Do you have anything to say to all this, any experience of others whose response is similar to mine? I intend to try to do what you say here for a while, to give God the opportunity. But I don’t feel confident that it works the same for me as it does for you. I think God treats us differently according to our gifts or lack. What do you think?
Eric, I hope you don’t mind if I leave a few thoughts here for you.
You may be right, that Father will not use this way of communicating with you. But I have a hunch you may not be allowing yourself enough time and space.
The first step, freeing yourself from distractions, is quite hard for some people. But it’s no good going on to step two until you have allowed your mind to move away from busy, busy to settled. It may help to jot down some of these intrusive thoughts so you know you won’t forget them later. Nothing is more distracting that the thought that I must remember to buy carrots or post that letter. And if simple things like that can get in the way, then bigger things are even harder to deal with.
I’d suggest just devoting five minutes each day to practicing this first step until your mind is still, and then moving to step two. Try thinking of yourself walking with him in his garden, sitting with him looking out to sea, or kneeling at his feet. Whatever works for you. But don’t even consider steps three and four until one and two are regularly achievable for you.
And if this really is not the right way for you, then the Spirit will find a different way that does work for you. I’m confident of it!
But meanwhile, give yourself the space and time to keep practicing the first step of Virkler, and if you achieve that add the second one. Only then move on to step three.
I hope this helps,
Hi Chris, I certainly don’t mind. I asked Felicity the question to get input and I appreciate your thoughts. I will certainly be trying out the ideas.
Great thoughts, Felicity, as always.
It’s very helpful to have this just at this particular time, and I’m going to email the link to all my friends in Donna’s Small Group, part of Open Door Church. Although I’m not officially part of Open Door, I am deeply connected within the Small Group. Every single person there is a close friend.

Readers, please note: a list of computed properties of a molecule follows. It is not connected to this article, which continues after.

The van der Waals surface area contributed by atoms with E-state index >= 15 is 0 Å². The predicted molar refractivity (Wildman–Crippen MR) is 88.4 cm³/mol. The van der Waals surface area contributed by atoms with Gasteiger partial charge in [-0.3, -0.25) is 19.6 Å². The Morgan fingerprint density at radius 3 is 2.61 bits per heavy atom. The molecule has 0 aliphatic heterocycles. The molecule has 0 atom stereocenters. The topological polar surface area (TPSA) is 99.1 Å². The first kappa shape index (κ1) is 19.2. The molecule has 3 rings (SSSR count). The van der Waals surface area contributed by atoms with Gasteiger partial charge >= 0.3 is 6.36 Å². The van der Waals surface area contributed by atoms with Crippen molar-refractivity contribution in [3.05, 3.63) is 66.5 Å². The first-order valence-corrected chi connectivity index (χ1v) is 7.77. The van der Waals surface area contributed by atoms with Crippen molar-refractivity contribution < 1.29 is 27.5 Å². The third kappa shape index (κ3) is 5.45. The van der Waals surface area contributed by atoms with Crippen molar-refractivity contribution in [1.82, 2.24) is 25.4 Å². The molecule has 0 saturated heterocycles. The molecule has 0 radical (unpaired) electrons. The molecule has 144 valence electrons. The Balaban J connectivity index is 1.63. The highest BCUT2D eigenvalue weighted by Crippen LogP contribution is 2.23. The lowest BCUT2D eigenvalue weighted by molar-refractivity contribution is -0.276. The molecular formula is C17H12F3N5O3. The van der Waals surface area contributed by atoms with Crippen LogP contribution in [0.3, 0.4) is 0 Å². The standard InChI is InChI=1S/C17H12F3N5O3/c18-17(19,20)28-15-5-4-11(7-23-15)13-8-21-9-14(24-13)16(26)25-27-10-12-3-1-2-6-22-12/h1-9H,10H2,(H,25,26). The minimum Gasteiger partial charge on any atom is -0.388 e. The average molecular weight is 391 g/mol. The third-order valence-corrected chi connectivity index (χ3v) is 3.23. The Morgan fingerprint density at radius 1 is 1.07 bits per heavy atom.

We tried Virkler together two months ago so your post will be a reminder with plenty of examples of how Father uses what we hear to guide us in unexpected ways. And this I especially like, ‘God wants to communicate with us’. Amen!
Consider: To best become a disciple, then later disciple others: Answer large and hard questions about doctrinal truth. Wrong answers to doctrinal truth will create really flaky disciples who make flaky disciples. So, first ask: Do you expect to ever be or make Living Masters? (Why don’t you believe you can become a Living Master and make disciples who also are? Because low expectations are required by wrong-doctrine churches! Low expectations are created by an environment of extremely wrong doctrines that always fail to make Living Masters.
So, it is actually really tough to correctly be a disciple, because few will challenge core doctrines of Evangelical Christianity that actually prevent any creation of true Living Master Disciples.
The core doctrines to figure are: Rapture – is it really a lie? Does God return in “Christ-in-You” instead? Can we bless and support Christ-in-You folk, or allow the pastor to “smash-the-mole” any Living Master-True Disciple? Can Living Masters ever really be paid hirelings? If no hireling can be a Living Master, why listen to hirelings? Would a hireling be jealous of a Living Master?
Another core doctrine is Eternal Security: If it is really, really hard to become a Jedi-Living Master with high levels of Christ-in-You, then… why do so if Eternal Security is true? In other words, if everybody that joined the Army got a guaranteed hero’s retirement, why fight for anything in the Army?
Another core idea is to really ask: why do Evangelical leaders implode so much? Are their implosions doctrine-driven? Does Eternal Security make pastors go out and adulterate? Why wouldn’t it?
Does Rapture make folk believe God’s next move is Rapture? How would this have helped any American on December 7, 1945? God’s next move was to get the Allies to do a nasty piece of work. They did, and in 3 1/2 years the war was won.
Fast forward to today: America is involved in five conflicts. Is God’s next move rapture? Or does God have an assignment for Allies to do a nasty piece of work to stop ISIS?
See http://www.inthatdayteachings.com to enjoy critique against the common adolescent Christian narrative, and “shake hands with better” than is offered at Charisma, TBN, et al.